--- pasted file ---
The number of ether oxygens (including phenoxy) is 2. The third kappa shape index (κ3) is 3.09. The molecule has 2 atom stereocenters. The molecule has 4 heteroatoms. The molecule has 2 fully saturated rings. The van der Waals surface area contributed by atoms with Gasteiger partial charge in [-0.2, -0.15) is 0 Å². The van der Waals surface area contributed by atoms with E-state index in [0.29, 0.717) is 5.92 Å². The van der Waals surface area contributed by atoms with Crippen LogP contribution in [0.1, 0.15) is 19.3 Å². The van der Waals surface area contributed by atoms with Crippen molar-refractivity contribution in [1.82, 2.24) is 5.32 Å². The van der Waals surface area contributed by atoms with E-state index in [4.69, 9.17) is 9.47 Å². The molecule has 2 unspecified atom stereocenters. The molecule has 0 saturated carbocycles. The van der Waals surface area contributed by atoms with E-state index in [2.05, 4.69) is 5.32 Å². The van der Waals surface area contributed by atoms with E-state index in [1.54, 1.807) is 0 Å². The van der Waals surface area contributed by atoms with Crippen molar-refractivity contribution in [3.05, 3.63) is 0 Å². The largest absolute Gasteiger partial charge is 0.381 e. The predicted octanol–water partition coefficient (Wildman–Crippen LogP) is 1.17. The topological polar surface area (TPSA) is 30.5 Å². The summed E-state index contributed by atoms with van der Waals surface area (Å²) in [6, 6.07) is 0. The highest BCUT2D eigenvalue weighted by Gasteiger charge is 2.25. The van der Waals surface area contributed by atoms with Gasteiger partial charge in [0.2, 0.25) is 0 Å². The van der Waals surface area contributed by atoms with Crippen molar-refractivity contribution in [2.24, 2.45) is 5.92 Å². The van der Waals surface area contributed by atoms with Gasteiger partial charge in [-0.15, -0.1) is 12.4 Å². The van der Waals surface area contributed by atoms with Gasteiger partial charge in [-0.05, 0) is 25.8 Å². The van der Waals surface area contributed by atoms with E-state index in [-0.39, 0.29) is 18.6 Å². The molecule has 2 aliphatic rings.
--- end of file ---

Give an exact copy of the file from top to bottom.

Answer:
The number of ether oxygens (including phenoxy) is 2. The third kappa shape index (κ3) is 3.09. The molecule has 2 atom stereocenters. The molecule has 4 heteroatoms. The molecule has 2 fully saturated rings. The van der Waals surface area contributed by atoms with Gasteiger partial charge in [-0.2, -0.15) is 0 Å². The van der Waals surface area contributed by atoms with E-state index in [0.29, 0.717) is 5.92 Å². The van der Waals surface area contributed by atoms with Crippen LogP contribution in [0.1, 0.15) is 19.3 Å². The van der Waals surface area contributed by atoms with Crippen molar-refractivity contribution in [1.82, 2.24) is 5.32 Å². The van der Waals surface area contributed by atoms with E-state index in [4.69, 9.17) is 9.47 Å². The molecule has 2 unspecified atom stereocenters. The molecule has 0 saturated carbocycles. The van der Waals surface area contributed by atoms with E-state index in [2.05, 4.69) is 5.32 Å². The van der Waals surface area contributed by atoms with E-state index in [1.54, 1.807) is 0 Å². The van der Waals surface area contributed by atoms with Crippen molar-refractivity contribution in [3.05, 3.63) is 0 Å². The largest absolute Gasteiger partial charge is 0.381 e. The predicted octanol–water partition coefficient (Wildman–Crippen LogP) is 1.17. The topological polar surface area (TPSA) is 30.5 Å². The summed E-state index contributed by atoms with van der Waals surface area (Å²) in [6, 6.07) is 0. The highest BCUT2D eigenvalue weighted by Gasteiger charge is 2.25. The van der Waals surface area contributed by atoms with Gasteiger partial charge in [0.2, 0.25) is 0 Å². The van der Waals surface area contributed by atoms with Crippen molar-refractivity contribution in [2.24, 2.45) is 5.92 Å². The van der Waals surface area contributed by atoms with Gasteiger partial charge in [-0.15, -0.1) is 12.4 Å². The van der Waals surface area contributed by atoms with Gasteiger partial charge in [-0.05, 0) is 25.8 Å². The van der Waals surface area contributed by atoms with E-state index in [-0.39, 0.29) is 18.6 Å². The molecule has 2 aliphatic rings.